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Women pose for a picture in-front of the U.S Supreme Court building in Washington Women pose for a picture in-front of the U.S Supreme Court building in Washington 

US Supreme Court rules in favor of Catholic foster care agency

The United States Supreme Court upholds religious freedom in a unanimous ruling in the Fulton vs. Philadelphia case, which pitted a Catholic foster care agency against the Pennsylvanian city.

By Devin Watkins

In a rare show of unanimity, all nine justices on the US Supreme Court ruled on Thursday in favor of Catholic Social Services (CSS) in a case related to Catholic teaching on marriage.

Fulton vs. City of Philadelphia dealt with the city’s refusal to renew a contract for CSS to continue its mission of providing foster care services.

The city had failed to renew CSS’ license due to the agency’s refusal to allow unmarried couples and same-sex couples to act as foster parents.

CSS, which is run by the Archdiocese of Philadelphia, sued on the grounds that the city’s refusal violated the Free Exercise Clause of the First Amendment.

Religious beliefs

In a 9-0 decision released on Thursday, the Justices of the Supreme Court sided with the Catholic agency, saying Philadelphia was forcing CSS to violate its religious beliefs in order to operate.

Chief Justice John Roberts wrote the Court’s Majority Opinion, with which all nine members concurred, and said the city had not applied nondiscriminatory laws in a neutral fashion.

As Justice Roberts wrote, “it is plain that the city's actions have burdened CSS's religious exercise by putting it to the choice of curtailing its mission or approving relationships inconsistent with its beliefs.”

Catholic Social Services can therefore continue to deny foster-parent certification to same-sex and unmarried couples while operating in the city of Philadelphia.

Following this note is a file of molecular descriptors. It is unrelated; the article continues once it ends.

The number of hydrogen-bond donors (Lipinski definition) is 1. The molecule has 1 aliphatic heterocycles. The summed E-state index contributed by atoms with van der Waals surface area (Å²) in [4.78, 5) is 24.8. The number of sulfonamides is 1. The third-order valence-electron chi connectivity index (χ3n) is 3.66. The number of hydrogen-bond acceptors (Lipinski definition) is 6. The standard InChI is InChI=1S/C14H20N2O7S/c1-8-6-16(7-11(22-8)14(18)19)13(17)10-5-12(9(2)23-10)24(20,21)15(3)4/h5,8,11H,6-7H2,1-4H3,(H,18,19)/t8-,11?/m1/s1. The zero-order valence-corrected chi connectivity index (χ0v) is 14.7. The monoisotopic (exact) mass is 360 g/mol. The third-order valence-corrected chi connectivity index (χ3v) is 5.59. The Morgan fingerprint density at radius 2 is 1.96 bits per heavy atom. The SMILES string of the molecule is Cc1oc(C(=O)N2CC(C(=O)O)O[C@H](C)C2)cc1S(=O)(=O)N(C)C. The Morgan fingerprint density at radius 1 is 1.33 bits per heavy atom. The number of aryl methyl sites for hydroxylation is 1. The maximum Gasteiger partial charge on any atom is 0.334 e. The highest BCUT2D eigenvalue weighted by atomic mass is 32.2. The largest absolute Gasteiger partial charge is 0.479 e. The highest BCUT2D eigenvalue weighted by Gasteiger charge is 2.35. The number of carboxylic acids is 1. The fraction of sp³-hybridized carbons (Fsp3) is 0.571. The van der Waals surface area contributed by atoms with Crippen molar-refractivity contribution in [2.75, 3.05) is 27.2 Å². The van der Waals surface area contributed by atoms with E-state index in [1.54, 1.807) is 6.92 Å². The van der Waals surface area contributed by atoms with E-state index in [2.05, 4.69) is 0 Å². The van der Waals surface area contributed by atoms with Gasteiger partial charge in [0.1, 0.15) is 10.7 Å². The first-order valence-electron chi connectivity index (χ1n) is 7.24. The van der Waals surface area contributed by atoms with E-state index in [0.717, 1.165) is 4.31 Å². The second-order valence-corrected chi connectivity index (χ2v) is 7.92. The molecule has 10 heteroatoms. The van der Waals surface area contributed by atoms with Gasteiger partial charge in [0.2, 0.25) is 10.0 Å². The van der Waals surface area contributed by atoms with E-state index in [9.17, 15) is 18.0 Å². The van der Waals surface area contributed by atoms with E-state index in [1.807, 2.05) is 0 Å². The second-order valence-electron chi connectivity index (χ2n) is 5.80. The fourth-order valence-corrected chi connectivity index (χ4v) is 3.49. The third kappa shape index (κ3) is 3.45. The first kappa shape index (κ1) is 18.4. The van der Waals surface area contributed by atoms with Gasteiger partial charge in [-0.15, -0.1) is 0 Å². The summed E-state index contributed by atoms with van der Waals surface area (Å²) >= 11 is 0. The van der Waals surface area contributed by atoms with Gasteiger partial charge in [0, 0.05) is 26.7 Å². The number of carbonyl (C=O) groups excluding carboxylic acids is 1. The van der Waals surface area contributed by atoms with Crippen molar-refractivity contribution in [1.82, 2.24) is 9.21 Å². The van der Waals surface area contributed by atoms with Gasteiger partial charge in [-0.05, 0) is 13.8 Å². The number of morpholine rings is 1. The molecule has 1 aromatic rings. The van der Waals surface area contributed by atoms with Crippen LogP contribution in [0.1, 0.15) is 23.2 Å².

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Ancient mission of caring for children

Though unanimous, the ruling took the narrow path of saying the city had not fulfilled its neutrality requirements.

The justices left in place a 1990 ruling (Employment Division vs. Smith) which made it difficult for religious groups to be exempted from generally applicable laws.

The Supreme Court also recognized the Catholic Church’s ancient mission of caring for orphaned or abandoned children.

“One of the first known orphanages is said to have been founded by St. Basil the Great in the fourth century, and for centuries, the care of orphaned and abandoned children was carried out by religious orders,” they wrote.

As the justices pointed out, no same-sex couple had approached CSS to request admission into its foster care system, and that the city of Philadelphia had refused to renew the agency’s contract after a newspaper report.

“Not only is there no evidence that CSS’s policy has ever interfered in the slightest with the efforts of a same-sex couple to care for a foster child, there is no reason to fear that it would ever have that effect,” according to concurring opinion of Justice Samuel Alito.

Protecting religious freedom

Despite the unanimous ruling in CSS’ favor, three justices agreed with the ruling but said it did not go far enough to protect religious liberty.

“The Court has emitted a wisp of a decision that leaves religious liberty in a confused and vulnerable state. Those who count on this Court to stand up for the First Amendment have every right to be disappointed,” wrote Justice Alito.

18 June 2021, 16:28